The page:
Nonfiction by Ky J. Dio
The top 100 pop country hits radio station blasts from the built-in 1990’s stereo system still somehow screwed into the ceiling after all these years. It plays the National Anthem as it does every day at Noon.
In fourth grade, my Father died and I was out of school for two months. My teacher didn’t make me recite the Pledge of Allegiance anymore. He told me I didn’t have to say the pledge ever again for the rest of my life if I didn’t want to. I stopped saying the “under god” part a long time ago because my Grandfather used to say to never trust anyone that believes god lives in a building.
When the winter months come and everything gets hard and cold again, the money runs out. When bills come and the babies need something, people come to me.
There is a high cheek-boned Woman, a long, thick braid piled atop her head, a little one stumbling behind, a Grandma on her arm. I call her to my counter. She is picking up Grandma’s jewelry that serves as a back-up when the paychecks are short.
The Mama is beautiful, only about ten years on me, and a thousand years older. She is still in her hotel uniform. She is polite to me, mangling two other humans, a very large purse, and an enormous set of car keys. She hoists the baby onto her hip, still holding Grandma up with one arm (who tells me with a smile she wouldn’t like a chair). When I ask her in English she responds in Navajo. Mama translates the Dine, and Grandma can barely write her name on the pickup slip. I tell Grandma her daughter can sign it or just give me a fingerprint if it is easier.
Grandma’s cataract eyes smile as she dips her finger into the ink pad, presses arthritis-ridden and crooked long, bony fingers firmly onto the paper. I smile too.
She is wearing a hand-sewn velveteen skirt with a long-sleeved bodice, the deep maroon of it glowing against the bright blue of Turquoise stones set in thick gauge silver around her neck and on her ears. Her hair is shock white with seams of silver still poking through. It is thin and brittle but carefully combed into place.
I take her ticket, her money. I check her ID and I retrieve her bracelets. The tag slip reads: Silver: 2 large cuff bracelets, 8 round Turquoise nugget stones each. 255.3 grams/255.9 grams. Estimated resale: $350 each/ loan amount $400. I carefully open the plastic bag and hand them to Grandma, who puts them gingerly on her wrists.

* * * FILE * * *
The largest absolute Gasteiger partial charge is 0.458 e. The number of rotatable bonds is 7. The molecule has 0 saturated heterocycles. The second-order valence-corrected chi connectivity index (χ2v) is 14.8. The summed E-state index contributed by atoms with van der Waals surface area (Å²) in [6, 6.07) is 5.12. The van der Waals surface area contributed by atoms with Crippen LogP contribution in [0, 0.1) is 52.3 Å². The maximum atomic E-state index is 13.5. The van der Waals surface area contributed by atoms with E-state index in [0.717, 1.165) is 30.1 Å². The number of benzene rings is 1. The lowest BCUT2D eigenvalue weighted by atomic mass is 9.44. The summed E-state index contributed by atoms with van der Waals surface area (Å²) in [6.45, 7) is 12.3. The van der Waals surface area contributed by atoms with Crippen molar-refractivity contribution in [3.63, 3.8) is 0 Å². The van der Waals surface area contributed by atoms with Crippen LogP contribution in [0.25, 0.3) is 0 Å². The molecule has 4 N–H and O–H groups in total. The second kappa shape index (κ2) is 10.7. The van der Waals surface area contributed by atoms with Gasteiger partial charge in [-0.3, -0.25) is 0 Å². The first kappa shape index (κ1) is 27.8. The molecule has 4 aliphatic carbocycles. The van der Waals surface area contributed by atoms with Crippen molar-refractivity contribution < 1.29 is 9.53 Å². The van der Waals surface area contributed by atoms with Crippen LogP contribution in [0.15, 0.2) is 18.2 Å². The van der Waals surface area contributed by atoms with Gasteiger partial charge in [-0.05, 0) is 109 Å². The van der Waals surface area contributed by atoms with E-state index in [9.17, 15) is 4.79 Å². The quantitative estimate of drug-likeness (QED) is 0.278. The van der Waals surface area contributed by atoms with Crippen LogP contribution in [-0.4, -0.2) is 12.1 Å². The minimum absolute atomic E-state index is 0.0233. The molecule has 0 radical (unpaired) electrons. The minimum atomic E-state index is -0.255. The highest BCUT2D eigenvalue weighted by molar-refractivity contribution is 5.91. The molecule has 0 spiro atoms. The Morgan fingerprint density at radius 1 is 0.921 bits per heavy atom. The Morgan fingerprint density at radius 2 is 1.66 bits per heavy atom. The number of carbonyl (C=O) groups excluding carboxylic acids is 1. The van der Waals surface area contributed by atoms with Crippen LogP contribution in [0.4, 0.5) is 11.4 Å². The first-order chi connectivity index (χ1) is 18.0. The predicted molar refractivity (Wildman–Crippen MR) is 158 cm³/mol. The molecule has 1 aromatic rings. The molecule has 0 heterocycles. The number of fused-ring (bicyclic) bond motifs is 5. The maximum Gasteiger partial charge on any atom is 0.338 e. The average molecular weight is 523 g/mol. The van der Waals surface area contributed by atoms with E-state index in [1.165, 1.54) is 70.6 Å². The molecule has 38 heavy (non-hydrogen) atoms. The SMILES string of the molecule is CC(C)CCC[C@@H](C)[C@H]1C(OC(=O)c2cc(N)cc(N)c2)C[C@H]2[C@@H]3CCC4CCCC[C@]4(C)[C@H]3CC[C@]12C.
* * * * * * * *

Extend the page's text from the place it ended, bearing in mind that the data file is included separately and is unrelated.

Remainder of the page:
Baby peeps out from out from her pink fluffy hoodie. She has a deep cut on her forehead and long, angry red scratches all down her cheeks. She sweetly says, “Hello,” smiles, and reaches for me. “What happened to you? Were you fighting monsters all day?” I ask. Her mother pushes Baby’s hair from her eyes. “Daycare.” Grandma says. It is the only English word I hear Grandma speak. Mama wipes her eyes. “I know. I just picked her up from there. It isn’t the first time this has happened there. It’s the only place that we can afford.” I give her my apologies, I tell her to write her name and number down. I tell her that I will try to help, that I used to work with kids in social services in the state of Arizona. She smiles, thanks me. Grandma’s voice carefully says a sentence in a language that sounds like a love potion ingredients list and nods her head to me.
Mama tells me she will see me again soon. Baby blows me a kiss as they leave. Mama’s taking care of business, still in work uniform, holding Baby, leading Grandma in her traditional outfit, matching her slow, careful steps.
Every day at Noon, Kaff Country radio plays a song that no one in here recites the words, stands at attention to, holds their hand over their heart for.
This is the only Pawn Shop between the city and the Reservation.
Here though, everyone is forced to stand.
|Ky J. Dio is a host and Administrator for Juniper House Readings, a Slam Poet, a facilitator of creative writing workshops, and the author of five chapbooks. She makes recycled acrylic and spray paint art, and works as a Jewelry Specialist at a pawn shop. She lives in Flagstaff, Arizona.|